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Aintree

  • 15:45 John Smith's Topham Chase 2m 5f 110y

  • (listed Handicap) (national Course) £100,000 added 5yo+ 27 ran
  • Winner: £
  • Going: Good to Soft
  • Surface: Turf
    Weighed In
  • Winning time: 5m 27.30s
  • Off time: 15:56:45

Bowen Ace Always Winning

By Ray Gilpin, Press Association Sport.   Last Updated: 09/04/10 5:54pm

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Always Waining on his way to victory.

Always Waining on his way to victory.

Owner and trainer may disagree whether Always Waining is a future Grand National horse but they were united in joy as he thundered home 12 lengths clear in the John Smith's Topham Chase.

Already fourth in this event over the big green Aintree fences 12 months ago, handler Peter Bowen would really fancy Always Waining to tackle the National itself in 2011 - but owner Peter Douglas does not believe he will stay the extra 14 furlongs.

That discussion can wait for another day as he collected the prize of more than £56,000 under a positive ride from Brian Hughes.

Only those with the coldest of hearts could not have felt sorry for Frankie Figg, who towed Always Waining along for almost the entire distance and jumped with as much enthusiasm as one could care to see.

That brave attitude was ultimately to prove Frankie Figg's undoing as Wilson Renwick was vaulted from the saddle when still narrowly in front at the second-last.

Always Waining (22-1) was in the process of joining him at the front and was left with an unassailable advantage. He struggled on past the Elbow safely clear of runner-up Scotsirish and third-placed Isn't That Lucky.

The winner has been kept on the go through summer and winter for the last two seasons now but had shown very little form in nine runs since the previous Topham.

Bowen - who went on to complete a great day when his Big Time Billy won the concluding bumper - said: "That's unbelievable - my heart's still up in the air somewhere. He loves this place - he ran well here last year and was 12lb better off at the weights.

"I'm not sure putting the cheekpieces back on made much of a difference. He had not been quite right all winter and was probably finding the ground too soft.

"We weren't sure he was going to run a few days ago but in the last fortnight he has just come right at home.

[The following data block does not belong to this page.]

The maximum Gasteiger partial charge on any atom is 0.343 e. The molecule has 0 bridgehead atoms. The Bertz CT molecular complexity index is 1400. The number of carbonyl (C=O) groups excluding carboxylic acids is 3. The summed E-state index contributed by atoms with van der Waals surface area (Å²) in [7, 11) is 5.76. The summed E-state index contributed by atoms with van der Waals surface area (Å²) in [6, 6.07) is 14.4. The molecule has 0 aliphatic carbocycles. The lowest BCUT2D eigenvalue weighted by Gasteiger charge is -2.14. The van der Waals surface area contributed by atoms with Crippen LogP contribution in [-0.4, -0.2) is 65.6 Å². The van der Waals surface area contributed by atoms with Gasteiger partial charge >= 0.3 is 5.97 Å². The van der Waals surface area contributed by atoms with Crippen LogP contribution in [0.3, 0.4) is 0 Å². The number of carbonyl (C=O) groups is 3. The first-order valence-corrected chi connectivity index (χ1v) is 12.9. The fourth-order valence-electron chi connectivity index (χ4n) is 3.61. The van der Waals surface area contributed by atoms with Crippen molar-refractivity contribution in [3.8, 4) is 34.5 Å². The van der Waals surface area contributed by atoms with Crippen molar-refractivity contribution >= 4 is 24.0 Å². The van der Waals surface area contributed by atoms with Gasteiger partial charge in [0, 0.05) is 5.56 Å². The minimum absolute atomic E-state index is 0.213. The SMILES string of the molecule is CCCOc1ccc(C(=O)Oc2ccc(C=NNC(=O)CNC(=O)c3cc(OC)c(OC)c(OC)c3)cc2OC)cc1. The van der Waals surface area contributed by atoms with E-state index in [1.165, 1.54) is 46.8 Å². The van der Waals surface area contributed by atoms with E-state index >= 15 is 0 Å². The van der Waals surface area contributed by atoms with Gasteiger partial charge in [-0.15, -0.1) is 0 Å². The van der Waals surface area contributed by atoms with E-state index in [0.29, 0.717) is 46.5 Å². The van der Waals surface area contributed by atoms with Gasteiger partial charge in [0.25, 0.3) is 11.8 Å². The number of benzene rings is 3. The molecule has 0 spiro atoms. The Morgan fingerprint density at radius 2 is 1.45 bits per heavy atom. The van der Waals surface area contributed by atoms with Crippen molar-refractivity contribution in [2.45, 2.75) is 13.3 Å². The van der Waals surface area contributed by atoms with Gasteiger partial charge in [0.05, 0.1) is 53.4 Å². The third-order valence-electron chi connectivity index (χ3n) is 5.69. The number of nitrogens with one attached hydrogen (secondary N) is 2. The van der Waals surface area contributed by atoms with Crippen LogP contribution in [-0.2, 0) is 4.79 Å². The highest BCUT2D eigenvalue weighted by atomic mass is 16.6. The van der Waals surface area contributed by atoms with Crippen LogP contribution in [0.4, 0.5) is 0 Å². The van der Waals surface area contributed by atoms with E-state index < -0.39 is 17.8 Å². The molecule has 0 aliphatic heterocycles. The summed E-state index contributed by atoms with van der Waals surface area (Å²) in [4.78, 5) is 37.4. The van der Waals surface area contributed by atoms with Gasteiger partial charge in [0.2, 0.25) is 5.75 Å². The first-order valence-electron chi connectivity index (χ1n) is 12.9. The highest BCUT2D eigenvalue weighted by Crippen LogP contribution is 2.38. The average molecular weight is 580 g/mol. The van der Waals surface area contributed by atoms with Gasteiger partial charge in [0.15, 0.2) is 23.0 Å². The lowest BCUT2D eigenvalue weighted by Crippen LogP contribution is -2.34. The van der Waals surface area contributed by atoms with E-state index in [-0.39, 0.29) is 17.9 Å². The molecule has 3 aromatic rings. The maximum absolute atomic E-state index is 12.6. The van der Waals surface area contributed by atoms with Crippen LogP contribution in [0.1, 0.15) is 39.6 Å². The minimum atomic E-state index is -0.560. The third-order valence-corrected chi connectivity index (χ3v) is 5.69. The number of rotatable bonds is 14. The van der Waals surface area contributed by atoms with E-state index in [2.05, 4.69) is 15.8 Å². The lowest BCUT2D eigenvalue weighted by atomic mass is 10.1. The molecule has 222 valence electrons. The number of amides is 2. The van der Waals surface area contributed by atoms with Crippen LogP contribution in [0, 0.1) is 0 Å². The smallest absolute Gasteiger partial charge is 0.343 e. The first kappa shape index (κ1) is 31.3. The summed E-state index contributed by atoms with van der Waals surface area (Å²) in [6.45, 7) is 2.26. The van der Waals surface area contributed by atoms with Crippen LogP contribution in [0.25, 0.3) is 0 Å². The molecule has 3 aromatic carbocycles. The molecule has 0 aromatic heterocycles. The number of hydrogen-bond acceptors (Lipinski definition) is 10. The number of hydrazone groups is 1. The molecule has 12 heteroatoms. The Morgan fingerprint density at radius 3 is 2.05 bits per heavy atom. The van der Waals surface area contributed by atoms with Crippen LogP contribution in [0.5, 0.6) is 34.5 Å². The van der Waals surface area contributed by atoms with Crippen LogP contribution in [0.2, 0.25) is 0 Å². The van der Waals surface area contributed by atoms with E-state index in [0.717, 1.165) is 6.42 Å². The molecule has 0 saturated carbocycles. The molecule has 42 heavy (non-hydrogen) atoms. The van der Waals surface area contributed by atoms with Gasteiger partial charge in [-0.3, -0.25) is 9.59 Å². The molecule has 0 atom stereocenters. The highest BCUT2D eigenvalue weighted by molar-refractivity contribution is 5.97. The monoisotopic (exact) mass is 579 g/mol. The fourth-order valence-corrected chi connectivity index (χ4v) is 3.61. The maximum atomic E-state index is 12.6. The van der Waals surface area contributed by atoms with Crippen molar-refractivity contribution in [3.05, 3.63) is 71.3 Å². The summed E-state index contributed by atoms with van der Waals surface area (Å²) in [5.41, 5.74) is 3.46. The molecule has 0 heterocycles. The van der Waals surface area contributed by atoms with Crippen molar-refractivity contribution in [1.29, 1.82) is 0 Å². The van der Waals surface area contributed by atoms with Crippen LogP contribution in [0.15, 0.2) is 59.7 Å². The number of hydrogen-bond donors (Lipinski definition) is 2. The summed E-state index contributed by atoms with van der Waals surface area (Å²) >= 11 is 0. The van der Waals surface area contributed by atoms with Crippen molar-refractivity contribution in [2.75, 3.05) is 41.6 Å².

"He'll go out in a field now, and I'd love to come back for the National next year."

Douglas, the chairman of an engineering company overlooking Uttoxeter racecourse, is not so sure.

"Peter wants to run in the National but I won't let him - we have tried him in the Midlands National but anything over three miles and two, he doesn't get home," he said.

"I told everyone today 'don't back him, he's here for fun'. We came here for a fun day and we have won the Topham but it's the ground that made the difference."

Hughes, set for his first National ride on Beat The Boys, said: "It's all down to him. There were some great jumps, he's not very big, but he's brave.

"Frankie Figg can trap along but my horse kept galloping and I knew he would get home as he always keeps a little for himself.

"Peter Bowen has done some training performance. He is a very shrewd man and when he said he had him spot on, you can go out there with a lot of confidence.

"I'm just delighted to get such a brilliant spare ride. I've had a few nice victories but to have a winner over the National fences is something else."

Of Frankie Figg, Renwick said: "I thought he still had every chance, he was still picking up.

"He's put down at the second-last and got in a bit tight and his backend came up a bit high.

"I'd got a breather into him. It's still a long way from the second-last, but I was still happy with him.

"He has been very unlucky - he has fallen three times and it is not often you look forward to riding a horse like that again, but I'd love to."

Willie Mullins saddled runner-up Scotsirish and fourth-placed Dooneys Gate and will give both National entries next year.

There were two fatalities, Prudent Honour and Plaisir D'Estruval.

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